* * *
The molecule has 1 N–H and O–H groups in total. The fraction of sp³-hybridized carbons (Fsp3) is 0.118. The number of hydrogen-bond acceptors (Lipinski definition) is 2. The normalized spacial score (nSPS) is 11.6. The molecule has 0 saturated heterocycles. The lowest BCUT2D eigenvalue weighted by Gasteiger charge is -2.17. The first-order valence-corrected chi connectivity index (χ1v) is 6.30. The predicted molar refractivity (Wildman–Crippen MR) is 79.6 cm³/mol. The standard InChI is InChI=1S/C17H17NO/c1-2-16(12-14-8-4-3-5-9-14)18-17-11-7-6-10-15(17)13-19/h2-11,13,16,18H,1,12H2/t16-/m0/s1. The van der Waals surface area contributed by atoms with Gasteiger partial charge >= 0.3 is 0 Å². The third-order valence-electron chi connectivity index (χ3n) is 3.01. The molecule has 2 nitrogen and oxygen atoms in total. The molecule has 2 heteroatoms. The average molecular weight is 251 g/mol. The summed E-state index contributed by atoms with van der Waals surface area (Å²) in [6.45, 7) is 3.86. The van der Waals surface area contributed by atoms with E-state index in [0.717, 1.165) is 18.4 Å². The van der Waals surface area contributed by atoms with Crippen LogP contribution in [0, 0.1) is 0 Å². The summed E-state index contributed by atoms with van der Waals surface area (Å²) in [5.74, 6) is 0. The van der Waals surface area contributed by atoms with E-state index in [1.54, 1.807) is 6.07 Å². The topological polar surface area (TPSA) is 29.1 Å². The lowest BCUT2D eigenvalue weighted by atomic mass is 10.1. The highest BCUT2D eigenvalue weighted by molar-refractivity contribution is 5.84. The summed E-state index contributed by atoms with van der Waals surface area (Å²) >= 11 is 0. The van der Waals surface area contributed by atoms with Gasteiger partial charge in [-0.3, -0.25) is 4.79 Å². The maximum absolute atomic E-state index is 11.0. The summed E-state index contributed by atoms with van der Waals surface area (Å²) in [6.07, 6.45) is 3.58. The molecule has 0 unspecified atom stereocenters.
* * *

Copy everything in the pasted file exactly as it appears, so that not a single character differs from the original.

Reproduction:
The molecule has 1 N–H and O–H groups in total. The fraction of sp³-hybridized carbons (Fsp3) is 0.118. The number of hydrogen-bond acceptors (Lipinski definition) is 2. The normalized spacial score (nSPS) is 11.6. The molecule has 0 saturated heterocycles. The lowest BCUT2D eigenvalue weighted by Gasteiger charge is -2.17. The first-order valence-corrected chi connectivity index (χ1v) is 6.30. The predicted molar refractivity (Wildman–Crippen MR) is 79.6 cm³/mol. The standard InChI is InChI=1S/C17H17NO/c1-2-16(12-14-8-4-3-5-9-14)18-17-11-7-6-10-15(17)13-19/h2-11,13,16,18H,1,12H2/t16-/m0/s1. The van der Waals surface area contributed by atoms with Gasteiger partial charge >= 0.3 is 0 Å². The third-order valence-electron chi connectivity index (χ3n) is 3.01. The molecule has 2 nitrogen and oxygen atoms in total. The molecule has 2 heteroatoms. The average molecular weight is 251 g/mol. The summed E-state index contributed by atoms with van der Waals surface area (Å²) in [6.45, 7) is 3.86. The van der Waals surface area contributed by atoms with E-state index in [0.717, 1.165) is 18.4 Å². The van der Waals surface area contributed by atoms with Crippen LogP contribution in [0, 0.1) is 0 Å². The summed E-state index contributed by atoms with van der Waals surface area (Å²) in [5.74, 6) is 0. The van der Waals surface area contributed by atoms with E-state index in [1.54, 1.807) is 6.07 Å². The topological polar surface area (TPSA) is 29.1 Å². The lowest BCUT2D eigenvalue weighted by atomic mass is 10.1. The highest BCUT2D eigenvalue weighted by molar-refractivity contribution is 5.84. The summed E-state index contributed by atoms with van der Waals surface area (Å²) >= 11 is 0. The van der Waals surface area contributed by atoms with Gasteiger partial charge in [-0.3, -0.25) is 4.79 Å². The maximum absolute atomic E-state index is 11.0. The summed E-state index contributed by atoms with van der Waals surface area (Å²) in [6.07, 6.45) is 3.58. The molecule has 0 unspecified atom stereocenters.